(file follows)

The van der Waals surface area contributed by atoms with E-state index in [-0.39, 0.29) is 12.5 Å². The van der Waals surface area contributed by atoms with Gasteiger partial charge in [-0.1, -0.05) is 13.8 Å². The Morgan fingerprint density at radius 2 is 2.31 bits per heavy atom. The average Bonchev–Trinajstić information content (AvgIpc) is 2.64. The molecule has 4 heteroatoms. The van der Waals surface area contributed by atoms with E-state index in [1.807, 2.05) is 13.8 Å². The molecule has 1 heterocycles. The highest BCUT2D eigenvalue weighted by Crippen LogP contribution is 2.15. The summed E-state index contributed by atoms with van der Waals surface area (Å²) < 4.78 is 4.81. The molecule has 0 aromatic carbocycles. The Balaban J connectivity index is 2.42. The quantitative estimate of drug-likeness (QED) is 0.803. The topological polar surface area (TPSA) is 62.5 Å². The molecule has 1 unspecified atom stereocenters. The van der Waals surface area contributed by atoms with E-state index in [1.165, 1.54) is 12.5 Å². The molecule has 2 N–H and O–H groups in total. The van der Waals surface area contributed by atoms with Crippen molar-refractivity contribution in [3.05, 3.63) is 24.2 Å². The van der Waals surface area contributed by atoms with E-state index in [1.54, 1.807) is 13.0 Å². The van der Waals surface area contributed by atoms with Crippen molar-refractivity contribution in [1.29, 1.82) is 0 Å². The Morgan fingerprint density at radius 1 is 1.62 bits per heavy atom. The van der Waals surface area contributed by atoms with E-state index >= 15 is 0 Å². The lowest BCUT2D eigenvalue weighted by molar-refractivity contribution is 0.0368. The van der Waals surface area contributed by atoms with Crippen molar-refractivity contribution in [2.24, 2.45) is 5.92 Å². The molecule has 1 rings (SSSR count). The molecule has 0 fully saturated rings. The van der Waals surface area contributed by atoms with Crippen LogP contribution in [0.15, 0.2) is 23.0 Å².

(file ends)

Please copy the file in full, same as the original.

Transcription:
The van der Waals surface area contributed by atoms with E-state index in [-0.39, 0.29) is 12.5 Å². The van der Waals surface area contributed by atoms with Gasteiger partial charge in [-0.1, -0.05) is 13.8 Å². The Morgan fingerprint density at radius 2 is 2.31 bits per heavy atom. The average Bonchev–Trinajstić information content (AvgIpc) is 2.64. The molecule has 4 heteroatoms. The van der Waals surface area contributed by atoms with E-state index in [1.807, 2.05) is 13.8 Å². The molecule has 1 heterocycles. The highest BCUT2D eigenvalue weighted by Crippen LogP contribution is 2.15. The summed E-state index contributed by atoms with van der Waals surface area (Å²) < 4.78 is 4.81. The molecule has 0 aromatic carbocycles. The Balaban J connectivity index is 2.42. The quantitative estimate of drug-likeness (QED) is 0.803. The topological polar surface area (TPSA) is 62.5 Å². The molecule has 1 unspecified atom stereocenters. The van der Waals surface area contributed by atoms with E-state index in [1.165, 1.54) is 12.5 Å². The molecule has 2 N–H and O–H groups in total. The van der Waals surface area contributed by atoms with Crippen molar-refractivity contribution in [3.05, 3.63) is 24.2 Å². The van der Waals surface area contributed by atoms with E-state index in [1.54, 1.807) is 13.0 Å². The van der Waals surface area contributed by atoms with Crippen molar-refractivity contribution in [1.29, 1.82) is 0 Å². The Morgan fingerprint density at radius 1 is 1.62 bits per heavy atom. The van der Waals surface area contributed by atoms with E-state index >= 15 is 0 Å². The lowest BCUT2D eigenvalue weighted by molar-refractivity contribution is 0.0368. The van der Waals surface area contributed by atoms with Crippen molar-refractivity contribution in [2.24, 2.45) is 5.92 Å². The molecule has 1 rings (SSSR count). The molecule has 0 fully saturated rings. The van der Waals surface area contributed by atoms with Crippen LogP contribution in [0.15, 0.2) is 23.0 Å².